In the Bunker
Wednesday, August 23, 2006 :::
This item in the Hotline has already been discussed, to varying degrees, by Ben and Waldo. While the Hotline focuses a bit more on the blogging angle, this piece in the TD from Peter Hardin is more concerned with the Wadhams memo blasting the press for its macaca obsession.
Well, when the campaign to date has generated no news, what do you expect?
And the subhead to the TD story, "Democrats publicize memo purportedly by GOP aide that blasts media 'frenzy'" is just too rich.
Anyway, the point of this post is not to defend or interpret the Wadhams' remarks, but to add some perspective to those of Chris LaCivita, who believes the Allen campaign has "...so far failed to appreciate the generative role that bloggers can play -- and the consequences that pertain when the GOP Netroots aren't mobilizied on behalf of candidates."
This statement is both true and false. It's true in that, as was seen in the macaca firestorm, bloggers can and do stoke the fires of the press (regardless of what Michael Shear says), particularly in the absence of more substantive stories developed by the campaigns themselves. And as with any wildfire, it takes a hell of a lot of effort to control the damage.
But the contention that conservative bloggers have not rallied to Allen's cause is not entirely true. Perhaps this speaks more to the narrowness of the campaign's blog reading list, assuming it has one at all. But the support is there and always has been.
That does not mean, however, it is Pavlovian. By their very nature, conservatives are a skeptical bunch. To believe or to assume they will rally to any candidate's banner merely because of the party letter following their name is patently absurd. Trust must be earned, relationships must be built. Some can be bought. But they are hardly credible.
As to the idea that Allen's campaign has not completely grasped the utility of blogs in campaign messaging, that is a fair criticism. As early as May, the Allen campaign was approached by bloggers and others to hold a conference call. We're still waiting for a response (maybe the tubes are clogged).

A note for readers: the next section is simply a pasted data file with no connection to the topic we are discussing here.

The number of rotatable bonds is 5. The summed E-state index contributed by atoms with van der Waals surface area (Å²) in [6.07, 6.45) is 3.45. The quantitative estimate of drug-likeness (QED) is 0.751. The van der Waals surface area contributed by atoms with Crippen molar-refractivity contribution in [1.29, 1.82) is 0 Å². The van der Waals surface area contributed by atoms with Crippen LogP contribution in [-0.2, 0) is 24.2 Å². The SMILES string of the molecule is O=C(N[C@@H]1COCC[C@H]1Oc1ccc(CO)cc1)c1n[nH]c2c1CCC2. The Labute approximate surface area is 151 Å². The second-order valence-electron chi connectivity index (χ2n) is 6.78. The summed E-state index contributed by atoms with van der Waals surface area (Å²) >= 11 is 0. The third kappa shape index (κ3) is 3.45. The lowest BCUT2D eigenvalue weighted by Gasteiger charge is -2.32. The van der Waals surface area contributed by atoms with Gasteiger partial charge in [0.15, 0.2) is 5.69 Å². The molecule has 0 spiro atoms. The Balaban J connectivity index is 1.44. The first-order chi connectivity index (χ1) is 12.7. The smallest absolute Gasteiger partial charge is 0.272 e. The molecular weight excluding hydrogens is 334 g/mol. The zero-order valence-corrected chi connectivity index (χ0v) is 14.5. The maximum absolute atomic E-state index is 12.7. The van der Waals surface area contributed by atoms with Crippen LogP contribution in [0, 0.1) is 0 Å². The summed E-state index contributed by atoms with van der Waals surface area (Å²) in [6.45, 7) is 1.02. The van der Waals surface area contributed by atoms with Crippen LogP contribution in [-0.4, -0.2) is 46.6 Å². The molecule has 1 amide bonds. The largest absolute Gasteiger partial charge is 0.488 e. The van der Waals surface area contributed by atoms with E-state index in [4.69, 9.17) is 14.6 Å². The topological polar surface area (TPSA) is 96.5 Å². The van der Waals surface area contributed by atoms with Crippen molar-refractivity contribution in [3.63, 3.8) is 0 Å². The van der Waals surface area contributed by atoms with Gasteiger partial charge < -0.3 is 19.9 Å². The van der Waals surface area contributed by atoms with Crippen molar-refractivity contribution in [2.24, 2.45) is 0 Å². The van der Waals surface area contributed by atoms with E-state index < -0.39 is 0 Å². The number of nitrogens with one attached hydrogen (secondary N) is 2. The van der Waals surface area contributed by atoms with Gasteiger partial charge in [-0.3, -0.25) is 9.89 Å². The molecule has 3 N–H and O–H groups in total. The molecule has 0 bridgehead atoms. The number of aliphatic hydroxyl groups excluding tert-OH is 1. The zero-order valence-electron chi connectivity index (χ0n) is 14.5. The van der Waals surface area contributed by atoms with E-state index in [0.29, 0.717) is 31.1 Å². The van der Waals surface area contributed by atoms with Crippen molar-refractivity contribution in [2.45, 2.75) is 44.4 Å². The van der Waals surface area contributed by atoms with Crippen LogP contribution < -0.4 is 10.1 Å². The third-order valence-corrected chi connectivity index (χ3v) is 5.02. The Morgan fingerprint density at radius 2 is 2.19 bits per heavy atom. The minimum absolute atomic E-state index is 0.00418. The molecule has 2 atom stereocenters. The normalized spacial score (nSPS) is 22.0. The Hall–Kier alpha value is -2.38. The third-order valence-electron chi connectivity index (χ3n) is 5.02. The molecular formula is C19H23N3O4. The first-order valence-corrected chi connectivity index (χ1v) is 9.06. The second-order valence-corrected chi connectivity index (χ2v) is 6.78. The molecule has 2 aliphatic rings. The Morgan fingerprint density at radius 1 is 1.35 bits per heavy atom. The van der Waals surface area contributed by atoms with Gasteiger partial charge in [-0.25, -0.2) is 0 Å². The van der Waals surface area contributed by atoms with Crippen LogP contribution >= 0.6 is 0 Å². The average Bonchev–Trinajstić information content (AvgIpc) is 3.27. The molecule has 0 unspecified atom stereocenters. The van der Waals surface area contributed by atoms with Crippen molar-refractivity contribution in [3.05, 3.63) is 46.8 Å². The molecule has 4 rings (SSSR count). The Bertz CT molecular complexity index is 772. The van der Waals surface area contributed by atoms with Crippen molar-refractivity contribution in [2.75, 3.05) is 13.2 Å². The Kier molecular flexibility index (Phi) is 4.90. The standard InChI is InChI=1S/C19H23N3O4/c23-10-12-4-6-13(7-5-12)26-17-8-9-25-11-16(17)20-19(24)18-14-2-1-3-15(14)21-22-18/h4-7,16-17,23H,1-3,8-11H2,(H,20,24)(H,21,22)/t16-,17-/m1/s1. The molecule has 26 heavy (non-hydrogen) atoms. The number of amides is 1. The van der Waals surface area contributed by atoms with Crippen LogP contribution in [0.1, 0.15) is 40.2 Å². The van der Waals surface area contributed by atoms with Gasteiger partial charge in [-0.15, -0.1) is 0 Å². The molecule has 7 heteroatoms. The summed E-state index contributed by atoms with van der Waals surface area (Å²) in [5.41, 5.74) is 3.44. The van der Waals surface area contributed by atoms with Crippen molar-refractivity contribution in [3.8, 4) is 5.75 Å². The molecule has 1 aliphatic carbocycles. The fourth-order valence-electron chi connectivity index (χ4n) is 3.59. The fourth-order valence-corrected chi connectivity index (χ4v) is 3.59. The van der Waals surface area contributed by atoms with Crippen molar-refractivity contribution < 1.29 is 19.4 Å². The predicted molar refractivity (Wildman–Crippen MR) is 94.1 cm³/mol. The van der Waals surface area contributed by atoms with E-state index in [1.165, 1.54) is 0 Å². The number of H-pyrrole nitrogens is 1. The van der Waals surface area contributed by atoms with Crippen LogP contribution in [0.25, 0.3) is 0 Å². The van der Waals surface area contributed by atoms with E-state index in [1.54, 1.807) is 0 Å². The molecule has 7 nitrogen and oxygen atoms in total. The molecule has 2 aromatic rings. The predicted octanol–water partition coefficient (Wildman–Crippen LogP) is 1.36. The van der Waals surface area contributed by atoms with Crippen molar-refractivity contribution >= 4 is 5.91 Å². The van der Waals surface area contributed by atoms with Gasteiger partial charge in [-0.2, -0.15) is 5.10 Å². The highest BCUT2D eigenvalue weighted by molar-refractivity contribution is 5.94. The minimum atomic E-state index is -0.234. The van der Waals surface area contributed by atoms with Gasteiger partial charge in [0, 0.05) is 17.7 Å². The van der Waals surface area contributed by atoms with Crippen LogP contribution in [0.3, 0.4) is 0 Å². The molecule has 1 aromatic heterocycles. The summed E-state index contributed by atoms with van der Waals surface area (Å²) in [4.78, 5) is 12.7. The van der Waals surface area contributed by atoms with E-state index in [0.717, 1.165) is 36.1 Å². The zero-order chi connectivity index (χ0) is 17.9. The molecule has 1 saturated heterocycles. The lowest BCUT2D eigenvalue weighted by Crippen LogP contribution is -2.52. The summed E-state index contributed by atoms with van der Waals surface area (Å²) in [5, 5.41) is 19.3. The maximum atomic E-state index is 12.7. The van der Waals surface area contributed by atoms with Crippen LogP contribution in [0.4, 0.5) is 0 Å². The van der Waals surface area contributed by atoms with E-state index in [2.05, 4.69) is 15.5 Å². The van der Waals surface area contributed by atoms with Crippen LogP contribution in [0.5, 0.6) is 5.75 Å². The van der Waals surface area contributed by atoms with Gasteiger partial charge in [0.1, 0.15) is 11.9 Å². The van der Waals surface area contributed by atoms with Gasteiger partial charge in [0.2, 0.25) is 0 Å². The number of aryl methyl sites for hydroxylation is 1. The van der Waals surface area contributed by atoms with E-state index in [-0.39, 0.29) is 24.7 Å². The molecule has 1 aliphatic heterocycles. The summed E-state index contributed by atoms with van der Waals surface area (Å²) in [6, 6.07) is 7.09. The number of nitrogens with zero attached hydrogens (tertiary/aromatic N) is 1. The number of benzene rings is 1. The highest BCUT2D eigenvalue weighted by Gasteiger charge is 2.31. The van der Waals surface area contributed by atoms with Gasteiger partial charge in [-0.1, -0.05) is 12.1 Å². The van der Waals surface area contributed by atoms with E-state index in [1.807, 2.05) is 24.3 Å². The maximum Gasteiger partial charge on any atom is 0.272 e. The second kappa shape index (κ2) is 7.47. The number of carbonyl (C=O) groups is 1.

But messaging goes far beyond the blogs. When I was in Washington in the early 1990s, I started receiving newsletters from then-Governor Allen discussing his Richmond agenda. That was interesting at the time, because I hadn't requested such information. Instead, Allen was being pro-active with his messaging, reaching out to people and organizations to solidify and broaden his base of support.
Conversely, a couple of months ago, I signed up at the Allen website to receive emails from his campaign. So far, nothing has arrived in my inbox. My, how times have changed.
In the six short years since Allen defeated Chuck Robb, the number of messaging platforms has exploded, as has the acceptance (though grudging) of those platforms among the press. To his credit, Jim Webb has embraced them more willingly and completely -- though it can be argued that his lack of resources left him no other choice. The Allen campaign still has the opportunity to embrace the new media, though the clock is ticking.
That does not mean all Republicans have missed the new media express. Both Bill Bolling and Bob McDonnell have impressive strides into the blog world -- from conference calls to online chats to podcasts to appearances at both blogging conferences. The Allen campaign would be well advised to look at what these two men have accomplished and try to mirror their efforts as much as possible in the time remaining.
A good first place to start would be a surprise visit to the Martinsville blog conference.
::: posted by Norman Leahy at 8/23/2006